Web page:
This weekend I’m going to practise paying attention. It’s an ideal time of year for it, with new signs of spring every morning. In a way, that’s the easiest kind of attention to give, the least demanding. What’s a bit harder is to pay attention, real attention, to the humans around me. To put down the laptop, or stop trying to think of what I’m going to do or say next while I wait for them to finish speaking; to listen, with no agenda, to see them as they are in that present moment. ‘I see you,’ they say in Avatar. And it’s easy to understand why that has as much impact, more even, than the oft-glib ‘I love you’.

Because I’m an unabashed fan, here’s one more from Taylor: Regarded properly, anything can become a sacrament . . .

Lent and Well-being: One-minute meditation

Yesterday’s mention of the one-minute vacation led me to this video of the one-minute meditation.  Focusing on our breath not only slows us down, relaxes tensions, and improves circulation, but it also reminds us of God’s immanent presence. It reminds us that we are God-breathed, that our bodies are temples of the Holy Spirit (or Wind or Breath). You can do this exercise as is, or you can add a simple ‘breath prayer’ as you inhale and exhale.


Lent and Well-being: Slowing down

Slow me down, Lord. Slow me down!

Ease the pounding of my heart
by the quieting of my mind . . .
Give me, amid the confusion of my day,
the calmness of the everlasting hills. 

Break the tensions of my nerves and muscles
with the soothing music of the singing streams
that live in my memory.

Help me to know the magical, restoring power of sleep.

Teach me the art of taking one-minute vacations,
of slowing down to look at a flower,
to chat with a friend,
to pat a dog,
to read a few lines from a good book.

Remind me each day of the fable of the hare and the tortoise,
that I may know that the race is not always to the swift
but that there is more to life than increasing its speed.

Let me look upward into the branches of the towering oak
and know that it is great and strong
because it grew slowly and well.

Slow me down, Lord,
and inspire me to send my roots
deep into the soil of life’s enduring values
that I may grow toward the stars
of my greater destiny.

 —Wilfred A. Peterson (1900–51), from Pocket Prayers for Healing (Trevor Lloyd, Church House Publishing, 2012).

We’re into the week now, and the urge to rush towards deadlines is hard to resist. But Lent calls us to slow down, to pay attention to what really matters. I like the idea of the 1-minute vacation. From where I sit at my desk, I can see the late afternoon sunlight filtering gently through the sheer curtains. It’s a small thing, an ordinary thing, and beautiful.

Lent and Well-being: In the Garden

It’s Friday, and the sun is shining, the sky is blue, and the clouds are puffy. Today is no day to be reading (or writing) long essays or reflections if you can help it.

Instead, here are some links to voices and events that have caught my attention, especially as relates to our earthiness and our connectedness:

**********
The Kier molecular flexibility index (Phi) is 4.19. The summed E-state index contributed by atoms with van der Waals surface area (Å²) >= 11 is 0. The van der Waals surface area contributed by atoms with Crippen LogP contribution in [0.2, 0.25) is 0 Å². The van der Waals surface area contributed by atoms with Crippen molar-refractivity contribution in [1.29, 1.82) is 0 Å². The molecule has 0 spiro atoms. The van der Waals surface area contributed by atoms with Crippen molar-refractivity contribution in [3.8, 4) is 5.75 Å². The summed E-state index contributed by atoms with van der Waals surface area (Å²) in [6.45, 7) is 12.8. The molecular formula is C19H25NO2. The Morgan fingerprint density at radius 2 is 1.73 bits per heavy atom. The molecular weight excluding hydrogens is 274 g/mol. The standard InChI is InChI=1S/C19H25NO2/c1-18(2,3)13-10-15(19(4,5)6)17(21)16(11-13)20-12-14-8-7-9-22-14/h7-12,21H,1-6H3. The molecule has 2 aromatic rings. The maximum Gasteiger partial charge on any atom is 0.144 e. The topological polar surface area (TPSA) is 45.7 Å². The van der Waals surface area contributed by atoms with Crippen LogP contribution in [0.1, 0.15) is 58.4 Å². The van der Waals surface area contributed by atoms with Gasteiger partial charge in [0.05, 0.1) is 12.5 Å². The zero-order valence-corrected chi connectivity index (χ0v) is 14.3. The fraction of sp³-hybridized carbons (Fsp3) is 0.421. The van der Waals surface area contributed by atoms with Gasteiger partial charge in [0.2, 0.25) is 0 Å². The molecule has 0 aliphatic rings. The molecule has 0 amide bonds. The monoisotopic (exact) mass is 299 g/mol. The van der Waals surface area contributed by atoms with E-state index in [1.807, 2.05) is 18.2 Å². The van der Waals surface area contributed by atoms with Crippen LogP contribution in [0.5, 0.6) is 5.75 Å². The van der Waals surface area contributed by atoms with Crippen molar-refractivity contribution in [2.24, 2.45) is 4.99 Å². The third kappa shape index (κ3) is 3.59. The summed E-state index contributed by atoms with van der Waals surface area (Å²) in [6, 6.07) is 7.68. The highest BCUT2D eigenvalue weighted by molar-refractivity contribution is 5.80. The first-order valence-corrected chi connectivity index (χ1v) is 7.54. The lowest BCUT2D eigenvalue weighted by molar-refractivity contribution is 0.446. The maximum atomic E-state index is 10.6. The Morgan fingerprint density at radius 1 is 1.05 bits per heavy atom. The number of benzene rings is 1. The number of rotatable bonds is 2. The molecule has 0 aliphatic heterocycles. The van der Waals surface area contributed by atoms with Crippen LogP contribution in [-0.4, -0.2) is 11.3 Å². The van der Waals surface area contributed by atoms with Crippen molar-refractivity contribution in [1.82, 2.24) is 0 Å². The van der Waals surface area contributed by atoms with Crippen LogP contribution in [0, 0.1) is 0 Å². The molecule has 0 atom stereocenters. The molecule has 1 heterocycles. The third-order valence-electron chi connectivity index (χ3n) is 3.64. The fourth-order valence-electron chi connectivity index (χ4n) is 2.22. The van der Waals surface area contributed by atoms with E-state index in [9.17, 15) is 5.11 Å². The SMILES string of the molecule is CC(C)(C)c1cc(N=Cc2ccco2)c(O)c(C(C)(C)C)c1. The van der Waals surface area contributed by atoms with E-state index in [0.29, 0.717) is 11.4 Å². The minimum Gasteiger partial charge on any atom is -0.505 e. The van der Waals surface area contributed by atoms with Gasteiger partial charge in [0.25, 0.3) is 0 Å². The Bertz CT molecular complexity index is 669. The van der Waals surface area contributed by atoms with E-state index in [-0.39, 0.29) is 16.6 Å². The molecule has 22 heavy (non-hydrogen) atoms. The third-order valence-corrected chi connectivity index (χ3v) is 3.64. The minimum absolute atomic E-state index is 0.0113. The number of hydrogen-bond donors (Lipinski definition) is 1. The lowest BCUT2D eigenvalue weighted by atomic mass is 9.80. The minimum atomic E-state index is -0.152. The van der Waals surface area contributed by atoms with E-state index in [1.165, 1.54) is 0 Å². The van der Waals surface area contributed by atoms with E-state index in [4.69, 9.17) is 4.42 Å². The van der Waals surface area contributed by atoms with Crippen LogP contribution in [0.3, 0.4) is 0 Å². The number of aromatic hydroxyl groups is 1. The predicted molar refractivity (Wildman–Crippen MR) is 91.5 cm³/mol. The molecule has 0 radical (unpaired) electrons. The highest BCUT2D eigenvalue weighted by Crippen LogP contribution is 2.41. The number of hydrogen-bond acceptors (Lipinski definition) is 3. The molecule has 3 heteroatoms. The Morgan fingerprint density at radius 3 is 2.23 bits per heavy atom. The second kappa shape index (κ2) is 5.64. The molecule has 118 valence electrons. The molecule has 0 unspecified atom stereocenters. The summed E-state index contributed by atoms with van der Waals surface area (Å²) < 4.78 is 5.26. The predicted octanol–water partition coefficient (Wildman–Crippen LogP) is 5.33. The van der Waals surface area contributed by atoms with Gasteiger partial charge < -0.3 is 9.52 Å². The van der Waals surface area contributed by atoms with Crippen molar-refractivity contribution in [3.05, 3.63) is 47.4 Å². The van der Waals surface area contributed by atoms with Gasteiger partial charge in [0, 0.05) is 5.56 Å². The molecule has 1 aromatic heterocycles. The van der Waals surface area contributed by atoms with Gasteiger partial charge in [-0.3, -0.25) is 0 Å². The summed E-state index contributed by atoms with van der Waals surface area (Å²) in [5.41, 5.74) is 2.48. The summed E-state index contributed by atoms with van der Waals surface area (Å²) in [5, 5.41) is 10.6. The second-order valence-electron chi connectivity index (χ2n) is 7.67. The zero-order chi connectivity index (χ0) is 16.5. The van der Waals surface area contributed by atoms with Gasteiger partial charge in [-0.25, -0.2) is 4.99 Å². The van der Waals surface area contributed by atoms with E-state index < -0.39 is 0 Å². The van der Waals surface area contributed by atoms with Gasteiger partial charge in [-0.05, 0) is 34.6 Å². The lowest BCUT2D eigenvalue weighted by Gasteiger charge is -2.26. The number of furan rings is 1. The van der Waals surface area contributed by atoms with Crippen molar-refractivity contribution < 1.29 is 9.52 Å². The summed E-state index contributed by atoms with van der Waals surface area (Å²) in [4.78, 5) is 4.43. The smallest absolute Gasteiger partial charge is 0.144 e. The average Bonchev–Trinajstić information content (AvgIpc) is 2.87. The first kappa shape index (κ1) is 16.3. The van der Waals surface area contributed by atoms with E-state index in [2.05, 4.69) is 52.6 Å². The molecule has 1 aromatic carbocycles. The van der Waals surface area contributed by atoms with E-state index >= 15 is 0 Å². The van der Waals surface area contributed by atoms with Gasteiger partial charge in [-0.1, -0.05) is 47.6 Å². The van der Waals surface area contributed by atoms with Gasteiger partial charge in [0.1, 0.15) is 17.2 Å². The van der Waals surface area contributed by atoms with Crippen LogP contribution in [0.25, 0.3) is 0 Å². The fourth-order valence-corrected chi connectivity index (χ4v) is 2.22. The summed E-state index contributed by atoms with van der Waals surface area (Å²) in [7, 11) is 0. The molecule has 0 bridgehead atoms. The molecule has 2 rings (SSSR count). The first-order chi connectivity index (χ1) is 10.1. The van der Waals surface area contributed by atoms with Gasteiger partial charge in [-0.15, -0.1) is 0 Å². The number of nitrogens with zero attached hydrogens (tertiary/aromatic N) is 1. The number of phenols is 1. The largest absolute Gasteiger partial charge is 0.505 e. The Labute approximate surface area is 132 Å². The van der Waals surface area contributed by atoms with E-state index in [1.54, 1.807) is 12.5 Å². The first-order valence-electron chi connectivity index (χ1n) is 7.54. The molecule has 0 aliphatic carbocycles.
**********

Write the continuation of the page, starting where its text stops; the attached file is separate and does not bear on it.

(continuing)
I wish I had read this before writing yesterday’s reflection.
From this account of starting a city garden:
It restores balance to my life. To be able to touch the soil. To walk barefoot outdoors. To look at the weather not just as the planet’s plot to make me lose my umbrella but as a living system that will nourish – and threaten – the small plants we’ve put in the ground.
A meditation from an Orthodox perspective on Lent as spiritual gardening, with an admonition to go gently on the weeding!
Finally, Retreat in the City is happening here in Dublin at Christ Church Cathedral this weekend. From the Irish Times article on New Monasticism:
“I sense that there’s a deep stream of possibility in the monastic way that can help us in the 21st century to find new ways to live – in balance with ourselves, reconnected to our fellow humanity, in harmony with the planet and at ease with mystery,” he [Ian Adams] writes.

Lent and Well-being: Remember that you are connected

Yesterday I went to the Ash Wednesday service at Christ Church Cathedral. If you, like me, went to a service that included the imposition of ashes, you probably heard the words, “Remember that you are dust, and to dust you shall return.”

Remember that you are dust. In one sense, of course, this is a call to remember our mortality. Remember that you are going to die, and in light of that inescapable fact, how are you going to live?

In another, related, sense, it calls us to repentance, reminding us of the sackcloth and ashes of the prophets of old. It calls us to look for the experience that makes part of us die, and turn away from it.

But there’s another significance that occurs to me. In her article, Jesus of the People, Sister Elizabeth A Johnson reminds us that, in fact, we are stardust.

Aruther Peacock, a scientist who is also a theologian, explains, “Every atom of iron in our blood would not be there had it not been produced in some galactic explosion billions of years ago and eventually condensed to formthe iron i the crust of the earth from which we have emerged.” Quite literally, human beings are made of stardust.

She goes on to exclaim the ramifications for this when it comes to the incarnation:

. . . In [Jesus’] person, gracious solidarity encompasses not only all people but the whole biological world of living creatures and the cosmic dust of which they are composed. . . . Jesus of Nazareth, composed of star-stuff and earth-stuff, existed in a network of relationships extending through the biological community of Earth to the whole physical universe”. (See Johnson’s article ‘Jesus of the People’ in Holiness and the Feminine Spirit, 2009.)